In his book The Personal MBA, Josh Kaufman writes:
“In every negotiation, the power lies with the party that is able and willing to walk away from a bad deal. In almost every case, the more acceptable alternatives you have, the better your position. The more attractive your alternatives, the more willing you’ll be to walk away from a deal that doesn’t serve you, resulting in better deals.”
Kaufman writes in generic terms for all those in business, but his statement certainly applies to construction.
It’s a bad deal when a client wants you to “bid” on their project. Bidding is a race to the bottom. When was the last time you saw any job, large or small, awarded to the highest bidder? Bidding means the lowest-priced contractor wins, and that’s not a game you want to win. It’s better to walk away from any job where the owner (architect, designer) wants you to get involved in their bidding game.
Bad deals are potential clients who give you a bad feeling. You know it when it happens. It might be because there is tension in the house, when homeowners have a rocky relationship that you might get pulled into. It might be a client who won’t make eye contact, or the one who tells you how they mistreated another contractor.
A bad deal can be a job that you aren’t confident you can do because it’s outside your expertise, or because you just aren’t sure your crew is up to the demands of the job.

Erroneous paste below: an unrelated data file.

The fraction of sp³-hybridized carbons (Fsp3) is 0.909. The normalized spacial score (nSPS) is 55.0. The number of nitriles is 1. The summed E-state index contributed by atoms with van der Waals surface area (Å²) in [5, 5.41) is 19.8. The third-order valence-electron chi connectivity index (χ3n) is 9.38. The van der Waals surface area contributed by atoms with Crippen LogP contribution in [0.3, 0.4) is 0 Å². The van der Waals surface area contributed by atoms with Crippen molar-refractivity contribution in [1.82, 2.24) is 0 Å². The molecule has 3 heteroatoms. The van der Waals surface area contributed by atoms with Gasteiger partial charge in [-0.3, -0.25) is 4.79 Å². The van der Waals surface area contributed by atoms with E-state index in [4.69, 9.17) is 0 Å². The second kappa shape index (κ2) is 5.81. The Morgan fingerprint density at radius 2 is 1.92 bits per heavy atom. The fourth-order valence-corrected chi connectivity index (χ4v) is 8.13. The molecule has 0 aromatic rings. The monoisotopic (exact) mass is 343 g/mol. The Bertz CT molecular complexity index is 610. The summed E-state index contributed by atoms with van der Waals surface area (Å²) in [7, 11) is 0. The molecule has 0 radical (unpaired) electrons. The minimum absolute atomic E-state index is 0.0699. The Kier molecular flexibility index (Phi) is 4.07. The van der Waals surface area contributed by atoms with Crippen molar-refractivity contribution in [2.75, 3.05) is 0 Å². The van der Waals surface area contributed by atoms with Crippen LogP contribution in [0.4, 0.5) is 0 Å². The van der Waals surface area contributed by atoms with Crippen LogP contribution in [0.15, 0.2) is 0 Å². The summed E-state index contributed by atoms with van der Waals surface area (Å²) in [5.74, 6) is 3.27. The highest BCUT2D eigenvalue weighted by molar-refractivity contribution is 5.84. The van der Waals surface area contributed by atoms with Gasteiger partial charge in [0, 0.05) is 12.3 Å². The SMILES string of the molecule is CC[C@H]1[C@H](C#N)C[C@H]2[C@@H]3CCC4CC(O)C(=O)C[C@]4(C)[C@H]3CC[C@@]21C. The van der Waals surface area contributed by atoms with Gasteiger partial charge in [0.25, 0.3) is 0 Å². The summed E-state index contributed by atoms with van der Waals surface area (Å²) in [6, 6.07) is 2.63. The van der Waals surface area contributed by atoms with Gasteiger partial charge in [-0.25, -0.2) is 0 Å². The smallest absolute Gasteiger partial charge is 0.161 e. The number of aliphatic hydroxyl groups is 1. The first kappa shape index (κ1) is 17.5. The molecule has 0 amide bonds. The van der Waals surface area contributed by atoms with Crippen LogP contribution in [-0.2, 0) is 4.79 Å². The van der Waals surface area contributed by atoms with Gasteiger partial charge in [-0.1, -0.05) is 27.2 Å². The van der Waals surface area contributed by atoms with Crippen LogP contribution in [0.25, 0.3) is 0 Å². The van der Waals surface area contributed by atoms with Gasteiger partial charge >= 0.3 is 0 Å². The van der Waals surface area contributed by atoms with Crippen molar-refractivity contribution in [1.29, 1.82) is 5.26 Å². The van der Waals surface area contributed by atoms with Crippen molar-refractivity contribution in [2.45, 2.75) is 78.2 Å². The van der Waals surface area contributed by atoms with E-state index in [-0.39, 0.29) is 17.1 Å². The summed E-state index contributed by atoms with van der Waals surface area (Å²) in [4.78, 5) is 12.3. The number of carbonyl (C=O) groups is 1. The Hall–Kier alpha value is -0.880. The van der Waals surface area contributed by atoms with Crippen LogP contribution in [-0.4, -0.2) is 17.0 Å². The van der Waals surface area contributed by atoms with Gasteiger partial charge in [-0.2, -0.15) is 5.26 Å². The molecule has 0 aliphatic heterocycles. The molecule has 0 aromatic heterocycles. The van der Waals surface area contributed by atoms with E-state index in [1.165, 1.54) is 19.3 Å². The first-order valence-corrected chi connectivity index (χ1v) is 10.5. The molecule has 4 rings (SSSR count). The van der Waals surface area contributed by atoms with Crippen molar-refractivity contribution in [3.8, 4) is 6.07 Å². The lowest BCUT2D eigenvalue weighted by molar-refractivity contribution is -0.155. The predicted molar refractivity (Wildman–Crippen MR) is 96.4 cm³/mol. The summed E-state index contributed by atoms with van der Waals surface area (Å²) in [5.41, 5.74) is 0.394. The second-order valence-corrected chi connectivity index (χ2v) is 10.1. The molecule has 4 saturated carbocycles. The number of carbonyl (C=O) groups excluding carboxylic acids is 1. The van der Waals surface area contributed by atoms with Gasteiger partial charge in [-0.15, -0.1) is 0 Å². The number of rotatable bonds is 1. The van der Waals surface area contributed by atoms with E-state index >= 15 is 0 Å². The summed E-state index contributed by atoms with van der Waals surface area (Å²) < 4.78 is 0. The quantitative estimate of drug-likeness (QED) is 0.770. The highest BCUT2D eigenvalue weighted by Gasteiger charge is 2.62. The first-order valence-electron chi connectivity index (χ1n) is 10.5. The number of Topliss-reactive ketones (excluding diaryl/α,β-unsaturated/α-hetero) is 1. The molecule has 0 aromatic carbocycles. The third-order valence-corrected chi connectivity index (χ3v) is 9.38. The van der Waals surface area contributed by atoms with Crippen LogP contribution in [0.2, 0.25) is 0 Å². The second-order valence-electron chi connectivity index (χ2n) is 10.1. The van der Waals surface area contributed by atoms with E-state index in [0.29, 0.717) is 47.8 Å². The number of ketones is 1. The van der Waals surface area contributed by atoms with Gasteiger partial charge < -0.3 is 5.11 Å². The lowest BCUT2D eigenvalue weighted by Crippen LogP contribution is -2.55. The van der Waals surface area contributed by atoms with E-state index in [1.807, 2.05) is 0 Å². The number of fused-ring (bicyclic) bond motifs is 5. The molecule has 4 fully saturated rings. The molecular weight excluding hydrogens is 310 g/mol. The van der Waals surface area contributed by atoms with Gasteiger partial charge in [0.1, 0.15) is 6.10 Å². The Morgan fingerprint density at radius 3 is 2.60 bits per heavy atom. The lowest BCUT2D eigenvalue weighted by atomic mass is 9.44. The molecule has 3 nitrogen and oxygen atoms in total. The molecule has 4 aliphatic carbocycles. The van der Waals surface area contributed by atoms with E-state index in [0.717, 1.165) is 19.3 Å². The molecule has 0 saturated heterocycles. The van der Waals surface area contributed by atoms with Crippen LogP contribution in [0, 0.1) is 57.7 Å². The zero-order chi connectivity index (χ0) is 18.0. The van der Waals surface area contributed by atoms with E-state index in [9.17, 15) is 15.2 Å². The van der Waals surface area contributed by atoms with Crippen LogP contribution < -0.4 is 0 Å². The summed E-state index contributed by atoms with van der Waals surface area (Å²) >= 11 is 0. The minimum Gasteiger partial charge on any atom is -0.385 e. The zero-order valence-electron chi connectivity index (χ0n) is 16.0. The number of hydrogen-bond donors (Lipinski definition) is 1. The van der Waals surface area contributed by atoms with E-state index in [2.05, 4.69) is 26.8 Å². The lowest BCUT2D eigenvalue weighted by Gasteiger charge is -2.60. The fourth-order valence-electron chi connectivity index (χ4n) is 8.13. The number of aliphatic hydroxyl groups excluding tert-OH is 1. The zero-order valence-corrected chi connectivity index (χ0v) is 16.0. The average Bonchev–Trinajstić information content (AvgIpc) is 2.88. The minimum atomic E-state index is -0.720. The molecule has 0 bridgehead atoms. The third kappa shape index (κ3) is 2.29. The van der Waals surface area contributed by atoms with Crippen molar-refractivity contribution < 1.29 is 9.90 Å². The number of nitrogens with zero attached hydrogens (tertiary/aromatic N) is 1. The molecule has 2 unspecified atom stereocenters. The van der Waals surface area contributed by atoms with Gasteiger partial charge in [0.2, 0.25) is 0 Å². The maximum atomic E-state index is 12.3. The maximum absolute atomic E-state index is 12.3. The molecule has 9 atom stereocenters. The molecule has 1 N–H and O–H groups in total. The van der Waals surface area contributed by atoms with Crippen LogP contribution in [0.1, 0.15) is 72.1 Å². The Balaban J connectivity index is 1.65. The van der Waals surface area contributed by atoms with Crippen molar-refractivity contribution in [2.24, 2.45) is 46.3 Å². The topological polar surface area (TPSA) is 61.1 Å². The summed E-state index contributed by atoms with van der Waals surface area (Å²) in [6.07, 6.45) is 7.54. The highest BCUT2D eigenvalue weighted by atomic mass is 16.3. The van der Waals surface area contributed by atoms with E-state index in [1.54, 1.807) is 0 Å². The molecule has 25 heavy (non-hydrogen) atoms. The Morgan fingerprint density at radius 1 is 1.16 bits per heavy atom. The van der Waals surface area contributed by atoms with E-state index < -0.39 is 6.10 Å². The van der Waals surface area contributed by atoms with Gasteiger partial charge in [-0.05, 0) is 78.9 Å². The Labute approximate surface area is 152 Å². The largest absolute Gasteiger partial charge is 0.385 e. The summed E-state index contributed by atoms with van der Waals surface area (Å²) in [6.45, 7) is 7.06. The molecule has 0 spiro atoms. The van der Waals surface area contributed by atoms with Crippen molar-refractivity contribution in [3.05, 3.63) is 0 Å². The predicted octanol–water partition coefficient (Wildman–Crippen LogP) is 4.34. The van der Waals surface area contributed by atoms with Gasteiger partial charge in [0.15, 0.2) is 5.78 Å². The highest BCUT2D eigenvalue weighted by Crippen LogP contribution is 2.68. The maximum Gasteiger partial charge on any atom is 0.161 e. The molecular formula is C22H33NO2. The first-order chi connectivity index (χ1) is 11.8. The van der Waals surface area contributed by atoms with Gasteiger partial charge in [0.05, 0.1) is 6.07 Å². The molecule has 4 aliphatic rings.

With experience and ongoing education, you keep putting yourself in a better negotiating position. It becomes easier to differentiate between a good deal and a bad one.
Education is learning from the experience of others. I often tell those attending my class that they walk in knowing what they know, and I walk in knowing what I know. By the end of the class I’ll have told them what I know, and then they’ll be smarter than me. You can’t live long enough to learn everything you need to know to run a really profitable business. We all need to be constantly learning; there’s no such thing as knowing it all in construction or in business.
As Kaufman said, when you’re facing a potentially bad deal, you can only walk away if you have acceptable alternatives.
An acceptable alternative is another job. If you’re continually marketing your services with an active website, regularly adding testimonials and job photos, you should be getting a steady stream of leads that enable you to walk away from bad deals.
An acceptable alternative can also be enough money in the bank to be able to walk away from a job, knowing your reserves will hold you if you don’t make this sale. I talk about the Operating Capital Reserve Account in Markup and Profit Revisited.
Have you noticed that the self-improvement gurus talk about learning to like yourself? When you like yourself, you’ll have a good attitude which certainly beats being negative. With a good attitude, you know you can walk away from a bad job and still feel good about yourself and the future of your company.
Construction is a tough business. It requires the knowledge and skill to do the work; no two jobs are the same. It also requires the knowledge and skill to operate a business and work with a wide range of clients; no two clients are the same.
Some clients are a delight, others are hellish. Use the mistakes of others to recognize and avoid the client from hell, and continually promote your business so you always have the option of walking away from a bad deal. It will make a tough business much easier over time.